Increasingly, baseball's playoff rounds significantly upstage the opus they're designed to serve, promote and produce; the World Series. Is this good, bad, or just remarkable? Hard to say! But it's a fact.
Pretty much from the start of the postseason era over four decades ago the playoffs have tended to be more intense, raucous, and played with more abandon and elan than the mossy old Fall Classic that long stood so proud and lofty all by itself as not only the Game's ultimate annual moment, but that of all of Sport. Not so much the case now.
In these times the World Series, for all its tradition and charm, can be a bit of a yawner compared even with the NL Division Series, and a walk in the park compared with either League Championship Series. Furthermore, when the bozos who run the game nowadays jammed the supreme folly of regular-season inter-league play down our throats they diminished the mystique of their prized and ultimate event. There was a certain magic about the teams from the two leagues passionately preserving their separate identities while crossing swords only in October. In the typical "grab a buck" spirit of the Selig era, all of that was cashed in for the measly prize of a few bigger gates in May and July. Dumb; very dumb!
When did all such phenomena really become noteworthy? Probably in 2004 when the Red Sox near delusional four-game, back-to-the-wall, take no prisoners sweep of the Yankees in the ALCS was the crescendo of the 86-year crusade to end their championship drought with the subsequent crushing of the Cardinals in the final autumnal round being no more than an incidental coda, a veritable victory lap. It's in the LCS, where arch foes get even, that the emotional tide of the baseball season peaks.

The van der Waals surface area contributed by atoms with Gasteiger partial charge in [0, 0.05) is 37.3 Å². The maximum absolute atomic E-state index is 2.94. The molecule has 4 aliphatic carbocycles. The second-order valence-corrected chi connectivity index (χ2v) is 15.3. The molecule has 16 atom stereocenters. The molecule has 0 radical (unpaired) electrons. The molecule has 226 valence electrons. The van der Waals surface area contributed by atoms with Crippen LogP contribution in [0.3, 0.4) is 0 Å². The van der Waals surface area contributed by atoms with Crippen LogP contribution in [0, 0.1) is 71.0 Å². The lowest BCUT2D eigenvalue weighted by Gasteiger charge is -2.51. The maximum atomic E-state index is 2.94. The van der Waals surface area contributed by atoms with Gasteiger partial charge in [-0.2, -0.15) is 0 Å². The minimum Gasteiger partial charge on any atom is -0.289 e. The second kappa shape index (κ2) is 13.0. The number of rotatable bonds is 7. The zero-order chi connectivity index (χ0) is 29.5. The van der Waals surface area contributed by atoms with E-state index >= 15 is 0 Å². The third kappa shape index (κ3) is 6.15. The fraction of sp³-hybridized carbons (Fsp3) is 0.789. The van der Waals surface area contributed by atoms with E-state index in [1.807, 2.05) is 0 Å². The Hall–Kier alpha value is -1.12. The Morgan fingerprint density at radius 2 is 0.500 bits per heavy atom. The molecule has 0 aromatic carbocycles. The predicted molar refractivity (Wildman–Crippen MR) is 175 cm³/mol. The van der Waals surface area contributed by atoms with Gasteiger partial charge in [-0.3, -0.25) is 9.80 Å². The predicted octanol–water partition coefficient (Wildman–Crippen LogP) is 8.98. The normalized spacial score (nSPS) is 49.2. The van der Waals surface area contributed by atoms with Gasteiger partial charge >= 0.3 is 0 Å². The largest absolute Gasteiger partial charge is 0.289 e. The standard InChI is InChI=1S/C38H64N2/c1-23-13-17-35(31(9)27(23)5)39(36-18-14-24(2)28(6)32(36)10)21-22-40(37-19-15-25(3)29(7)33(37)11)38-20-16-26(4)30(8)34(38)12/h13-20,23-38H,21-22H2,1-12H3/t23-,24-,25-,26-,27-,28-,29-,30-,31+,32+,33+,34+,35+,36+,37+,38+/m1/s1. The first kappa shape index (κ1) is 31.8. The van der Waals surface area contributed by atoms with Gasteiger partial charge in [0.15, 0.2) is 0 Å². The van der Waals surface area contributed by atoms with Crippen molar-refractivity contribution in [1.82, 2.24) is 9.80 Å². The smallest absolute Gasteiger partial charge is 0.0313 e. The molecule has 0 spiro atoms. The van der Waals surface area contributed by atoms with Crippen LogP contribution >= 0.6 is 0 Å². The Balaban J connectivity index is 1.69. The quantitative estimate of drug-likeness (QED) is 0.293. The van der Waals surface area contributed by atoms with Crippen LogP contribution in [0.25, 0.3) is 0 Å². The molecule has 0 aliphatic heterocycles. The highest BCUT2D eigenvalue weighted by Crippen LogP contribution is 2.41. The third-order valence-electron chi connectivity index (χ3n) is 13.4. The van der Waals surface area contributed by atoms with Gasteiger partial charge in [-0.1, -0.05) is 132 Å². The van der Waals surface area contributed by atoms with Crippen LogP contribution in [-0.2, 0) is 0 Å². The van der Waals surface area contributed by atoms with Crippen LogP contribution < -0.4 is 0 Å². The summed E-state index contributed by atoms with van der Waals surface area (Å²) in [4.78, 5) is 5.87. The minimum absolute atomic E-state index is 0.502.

Are we headed for a sequel this year, featuring that other loveably perennial loser from Chicago? There's a ways to go but as of the writing it's certainly possible.
We've had all the best ingredients in place this year; blood rivals going head to head, ancient feuds revived, long suffering also-rans yearning for redemption, classic under-achievers for whom just making it to the World Series would be honor enough.
Maybe just doing a fly-by in the wild-card was an embarrassment for the Yankees but it sure did make the Astros' season. There were a half dozen chronic losers in the mix this time and they all darn well came to play without regard for tomorrow. Such motives guaranteed the levels of sheer nastiness we've been seeing, and the thing isn't half over. It's made for some great baseball with hopefully the best yet to come.
So, what was the highlight of the first full round? The nominees are many with among the choicest being: